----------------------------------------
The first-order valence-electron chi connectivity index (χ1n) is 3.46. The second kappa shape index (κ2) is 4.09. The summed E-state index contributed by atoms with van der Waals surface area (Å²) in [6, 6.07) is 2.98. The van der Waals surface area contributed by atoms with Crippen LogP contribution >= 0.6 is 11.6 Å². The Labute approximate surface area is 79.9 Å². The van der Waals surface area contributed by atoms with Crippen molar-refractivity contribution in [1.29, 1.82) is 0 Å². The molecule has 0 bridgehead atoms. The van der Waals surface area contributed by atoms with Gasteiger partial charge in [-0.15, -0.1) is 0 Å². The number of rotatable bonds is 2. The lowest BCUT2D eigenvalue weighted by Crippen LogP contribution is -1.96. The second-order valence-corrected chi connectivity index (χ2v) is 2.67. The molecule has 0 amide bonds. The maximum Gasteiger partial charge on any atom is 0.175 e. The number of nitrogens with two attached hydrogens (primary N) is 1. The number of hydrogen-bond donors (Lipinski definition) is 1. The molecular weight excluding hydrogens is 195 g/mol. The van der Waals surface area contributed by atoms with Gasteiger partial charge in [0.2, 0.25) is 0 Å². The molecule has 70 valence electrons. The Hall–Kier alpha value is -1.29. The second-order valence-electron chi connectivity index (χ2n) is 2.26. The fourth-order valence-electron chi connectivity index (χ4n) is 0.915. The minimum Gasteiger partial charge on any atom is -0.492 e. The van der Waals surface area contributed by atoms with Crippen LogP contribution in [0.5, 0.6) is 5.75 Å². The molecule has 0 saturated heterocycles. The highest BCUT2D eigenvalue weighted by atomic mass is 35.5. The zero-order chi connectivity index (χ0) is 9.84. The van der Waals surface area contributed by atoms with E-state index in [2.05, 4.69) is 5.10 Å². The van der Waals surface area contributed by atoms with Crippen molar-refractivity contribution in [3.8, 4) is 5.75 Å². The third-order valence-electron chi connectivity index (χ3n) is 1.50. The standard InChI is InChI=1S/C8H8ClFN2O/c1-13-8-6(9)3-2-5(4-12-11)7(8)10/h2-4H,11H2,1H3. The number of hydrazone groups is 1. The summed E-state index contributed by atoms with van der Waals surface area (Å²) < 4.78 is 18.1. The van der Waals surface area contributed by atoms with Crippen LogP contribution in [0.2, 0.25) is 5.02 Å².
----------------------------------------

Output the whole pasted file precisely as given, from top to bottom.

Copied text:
The first-order valence-electron chi connectivity index (χ1n) is 3.46. The second kappa shape index (κ2) is 4.09. The summed E-state index contributed by atoms with van der Waals surface area (Å²) in [6, 6.07) is 2.98. The van der Waals surface area contributed by atoms with Crippen LogP contribution >= 0.6 is 11.6 Å². The Labute approximate surface area is 79.9 Å². The van der Waals surface area contributed by atoms with Crippen molar-refractivity contribution in [1.29, 1.82) is 0 Å². The molecule has 0 bridgehead atoms. The van der Waals surface area contributed by atoms with Gasteiger partial charge in [-0.15, -0.1) is 0 Å². The number of rotatable bonds is 2. The lowest BCUT2D eigenvalue weighted by Crippen LogP contribution is -1.96. The second-order valence-corrected chi connectivity index (χ2v) is 2.67. The molecule has 0 amide bonds. The maximum Gasteiger partial charge on any atom is 0.175 e. The number of nitrogens with two attached hydrogens (primary N) is 1. The number of hydrogen-bond donors (Lipinski definition) is 1. The molecular weight excluding hydrogens is 195 g/mol. The van der Waals surface area contributed by atoms with Gasteiger partial charge in [0.2, 0.25) is 0 Å². The molecule has 70 valence electrons. The Hall–Kier alpha value is -1.29. The second-order valence-electron chi connectivity index (χ2n) is 2.26. The fourth-order valence-electron chi connectivity index (χ4n) is 0.915. The minimum Gasteiger partial charge on any atom is -0.492 e. The van der Waals surface area contributed by atoms with Crippen LogP contribution in [0.5, 0.6) is 5.75 Å². The molecule has 0 saturated heterocycles. The highest BCUT2D eigenvalue weighted by atomic mass is 35.5. The zero-order chi connectivity index (χ0) is 9.84. The van der Waals surface area contributed by atoms with E-state index in [2.05, 4.69) is 5.10 Å². The van der Waals surface area contributed by atoms with Crippen molar-refractivity contribution in [3.8, 4) is 5.75 Å². The third-order valence-electron chi connectivity index (χ3n) is 1.50. The standard InChI is InChI=1S/C8H8ClFN2O/c1-13-8-6(9)3-2-5(4-12-11)7(8)10/h2-4H,11H2,1H3. The number of hydrazone groups is 1. The summed E-state index contributed by atoms with van der Waals surface area (Å²) < 4.78 is 18.1. The van der Waals surface area contributed by atoms with Crippen LogP contribution in [0.2, 0.25) is 5.02 Å².